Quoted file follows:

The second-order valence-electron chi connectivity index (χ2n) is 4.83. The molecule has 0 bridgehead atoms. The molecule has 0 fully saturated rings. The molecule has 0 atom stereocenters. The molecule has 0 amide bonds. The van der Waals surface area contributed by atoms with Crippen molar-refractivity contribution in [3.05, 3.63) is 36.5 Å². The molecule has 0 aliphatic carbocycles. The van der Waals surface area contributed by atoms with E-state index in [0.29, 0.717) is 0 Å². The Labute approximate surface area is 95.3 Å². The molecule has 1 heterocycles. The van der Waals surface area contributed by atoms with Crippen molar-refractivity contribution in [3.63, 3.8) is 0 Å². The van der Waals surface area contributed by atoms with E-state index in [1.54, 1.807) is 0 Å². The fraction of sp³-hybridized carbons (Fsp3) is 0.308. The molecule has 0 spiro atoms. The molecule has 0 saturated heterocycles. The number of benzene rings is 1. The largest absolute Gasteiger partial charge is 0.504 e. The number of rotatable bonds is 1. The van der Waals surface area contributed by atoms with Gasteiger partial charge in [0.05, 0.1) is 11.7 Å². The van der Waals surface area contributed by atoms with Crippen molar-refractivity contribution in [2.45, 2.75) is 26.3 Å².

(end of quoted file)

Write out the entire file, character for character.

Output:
The second-order valence-electron chi connectivity index (χ2n) is 4.83. The molecule has 0 bridgehead atoms. The molecule has 0 fully saturated rings. The molecule has 0 atom stereocenters. The molecule has 0 amide bonds. The van der Waals surface area contributed by atoms with Crippen molar-refractivity contribution in [3.05, 3.63) is 36.5 Å². The molecule has 0 aliphatic carbocycles. The van der Waals surface area contributed by atoms with E-state index in [0.29, 0.717) is 0 Å². The Labute approximate surface area is 95.3 Å². The molecule has 1 heterocycles. The van der Waals surface area contributed by atoms with Crippen molar-refractivity contribution in [3.63, 3.8) is 0 Å². The van der Waals surface area contributed by atoms with E-state index in [1.54, 1.807) is 0 Å². The fraction of sp³-hybridized carbons (Fsp3) is 0.308. The molecule has 0 spiro atoms. The molecule has 0 saturated heterocycles. The number of benzene rings is 1. The largest absolute Gasteiger partial charge is 0.504 e. The number of rotatable bonds is 1. The van der Waals surface area contributed by atoms with Gasteiger partial charge in [0.05, 0.1) is 11.7 Å². The van der Waals surface area contributed by atoms with Crippen molar-refractivity contribution in [2.45, 2.75) is 26.3 Å².